It's been a tremendous twelve months. A new job and health issues have impacted my writing time, but I'm still at it, trying to wrap up the second half of Vlad Dracul's story in Order of the Dragon - Book Two.
For those who've read my novels in the past, you know that I'm an obsessive researcher and try to get the details right. That's meant scrapping my novella about Vlad's eldest son Mircea, whose actions can't entirely be separated from his father's own, and requiring me to narrow my focus to the other two sons, Radu and Vlad the Monk. What about Vlad Dracula, you may ask? The inspiration of the vampire legend? He appears in each of my novels and novellas about his family, almost as a force of nature, but I have very specific reasons for choosing NOT to make him a protagonist in a third novella. One, Vlad Dracula has been done to death in fiction. The reality of his life AND the myth of his being a vampire (thanks ever so much, sarcastically, to Bram Stoker, as the real Vlad Dracula was WAY MORE INTERESTING). There's nothing new or nuanced that I could reveal about his experiences. Besides, I find his father and brothers equally interesting figures whose stories deserve to be told. Two, if you want to read one of the best portrayals of him in fiction, get a copy of C.C. Humphrey's Vlad: The Last Confession. You will be immersed as I was.
Since 2005, I've been blessed to share a friendship and partnership with author Mirella Patzer, but this year marked the culmination of a novel we've been working on since 2019, when she visited me during one boiling August here in Barbados. As I'm known for writing fiction set in Europe's Middle Ages, this novel, tentatively titled The Ordeal of Alice Clifton, is a complete departure from that period and takes readers to 18th century Philadelphia in the aftermath of the American Revolution. The novel tells the story of a real-life figure, the mulatto slave Alice Clifton, who endures the attentions of a brutal man related by marriage to the first Speaker of the House of Representatives. His rapes result in her pregnancy, and when her daughter dies, she is accused of infanticide. But for her trial and the intervention of the then leader of the Philadelphian government, Benjamin Franklin, no one would ever know Alice Clifton once existed. Mirella and I are shopping around for a home for our great collaboration. I'll announce future publication plans here.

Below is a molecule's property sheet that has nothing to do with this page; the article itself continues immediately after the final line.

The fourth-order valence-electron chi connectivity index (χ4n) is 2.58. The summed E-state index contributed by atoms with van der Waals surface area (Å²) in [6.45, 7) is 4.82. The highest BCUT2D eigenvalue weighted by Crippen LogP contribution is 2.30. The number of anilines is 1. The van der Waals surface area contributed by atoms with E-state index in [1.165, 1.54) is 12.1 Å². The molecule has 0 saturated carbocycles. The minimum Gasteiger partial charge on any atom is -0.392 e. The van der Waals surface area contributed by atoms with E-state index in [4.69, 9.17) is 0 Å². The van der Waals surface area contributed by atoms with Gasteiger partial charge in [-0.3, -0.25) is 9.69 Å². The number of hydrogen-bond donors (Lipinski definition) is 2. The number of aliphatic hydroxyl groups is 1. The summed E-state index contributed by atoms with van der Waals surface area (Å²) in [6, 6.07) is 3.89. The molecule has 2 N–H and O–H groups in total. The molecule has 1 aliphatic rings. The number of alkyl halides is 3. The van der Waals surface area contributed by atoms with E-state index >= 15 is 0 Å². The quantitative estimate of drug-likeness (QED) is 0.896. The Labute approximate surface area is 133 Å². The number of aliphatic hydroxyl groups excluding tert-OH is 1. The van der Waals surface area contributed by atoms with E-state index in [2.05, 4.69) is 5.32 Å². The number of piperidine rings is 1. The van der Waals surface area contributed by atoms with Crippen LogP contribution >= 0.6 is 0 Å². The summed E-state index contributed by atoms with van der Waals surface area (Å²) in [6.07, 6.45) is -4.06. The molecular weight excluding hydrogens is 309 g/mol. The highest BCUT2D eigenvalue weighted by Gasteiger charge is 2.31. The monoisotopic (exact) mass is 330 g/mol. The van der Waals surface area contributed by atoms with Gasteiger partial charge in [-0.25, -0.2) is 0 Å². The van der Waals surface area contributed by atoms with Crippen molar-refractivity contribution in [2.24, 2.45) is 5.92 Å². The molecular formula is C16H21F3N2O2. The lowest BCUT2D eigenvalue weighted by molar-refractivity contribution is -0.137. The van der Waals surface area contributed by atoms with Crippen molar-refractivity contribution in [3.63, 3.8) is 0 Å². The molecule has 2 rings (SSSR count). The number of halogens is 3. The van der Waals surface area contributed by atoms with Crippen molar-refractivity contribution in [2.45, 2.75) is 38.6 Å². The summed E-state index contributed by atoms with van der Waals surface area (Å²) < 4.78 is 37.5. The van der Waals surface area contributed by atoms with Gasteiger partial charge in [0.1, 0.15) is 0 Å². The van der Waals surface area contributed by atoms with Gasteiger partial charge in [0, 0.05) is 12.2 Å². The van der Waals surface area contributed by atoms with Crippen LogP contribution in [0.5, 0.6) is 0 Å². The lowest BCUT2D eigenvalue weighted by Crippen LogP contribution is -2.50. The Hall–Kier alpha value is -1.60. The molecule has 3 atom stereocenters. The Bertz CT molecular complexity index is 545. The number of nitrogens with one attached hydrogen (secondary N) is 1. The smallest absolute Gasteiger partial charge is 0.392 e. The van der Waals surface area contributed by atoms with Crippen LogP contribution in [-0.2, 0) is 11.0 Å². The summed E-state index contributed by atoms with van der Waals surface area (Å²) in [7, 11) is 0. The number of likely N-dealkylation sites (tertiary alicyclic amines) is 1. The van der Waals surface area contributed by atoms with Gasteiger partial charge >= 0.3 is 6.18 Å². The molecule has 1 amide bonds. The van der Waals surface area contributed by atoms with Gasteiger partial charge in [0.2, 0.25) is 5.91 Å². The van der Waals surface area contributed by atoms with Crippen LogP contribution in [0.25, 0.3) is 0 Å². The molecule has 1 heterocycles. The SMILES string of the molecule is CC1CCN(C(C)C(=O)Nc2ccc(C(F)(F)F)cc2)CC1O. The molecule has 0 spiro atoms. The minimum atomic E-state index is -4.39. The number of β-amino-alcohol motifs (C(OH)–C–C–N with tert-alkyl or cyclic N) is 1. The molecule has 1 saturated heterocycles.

By the way, Mirella's newest novel, Her Secret Legacy, just made its debut on December 1. If you weren't aware of her or her work, why not get started with a copy of her latest today.
My attention to detail in the Sultana series of novels also offered another chance to collaborate with an author whom I admire; David Blixt. He may not remember, but I first encountered him while attending a session he conducted at the Historical Novel Society's 2013 conference entitled, "Swordplay and Its Influences on Culture." Read all about his session here - and you can ask me sometime why I wore a dress and sandals to an event where attendees handled real swords! Little did I know back then that five to six years later, David and I would work together on an anthology, We All Fall Down: Stories of Plague and Resilience (2020). His contribution made me cry. It's rare for an author's words to have such a profound effect on me. If you haven't read his stories, get started here today. And not just because he and I are working on a project partly set in Moorish Spain that you'll want to read! More details about our work in the future.
Most recently, that obsession with Moorish Spain's history also led a doctoral student at the University of Granada to contact me regarding her thesis, which focuses on the sultanas of Granada, but also examines the importance of historical fiction. I'm a prodigious reader and history buff and will admit, I struggle with those who say they don't enjoy reading or find history dull. It was a great honor to share some correspondence with the student and to reflect on the questions she asked. As I told her, Moorish Spain has lived on in my head and heart for over thirty years. Ever since I was a freshman in college, where I first discovered the Islamic presence in Europe and how it was eradicated. I also related to the student that historical fiction's best service to history and historians is to evoke interest in the past, keeping history alive and relevant to our experiences today, and firing the imagination of readers. My motivation for continuing to write.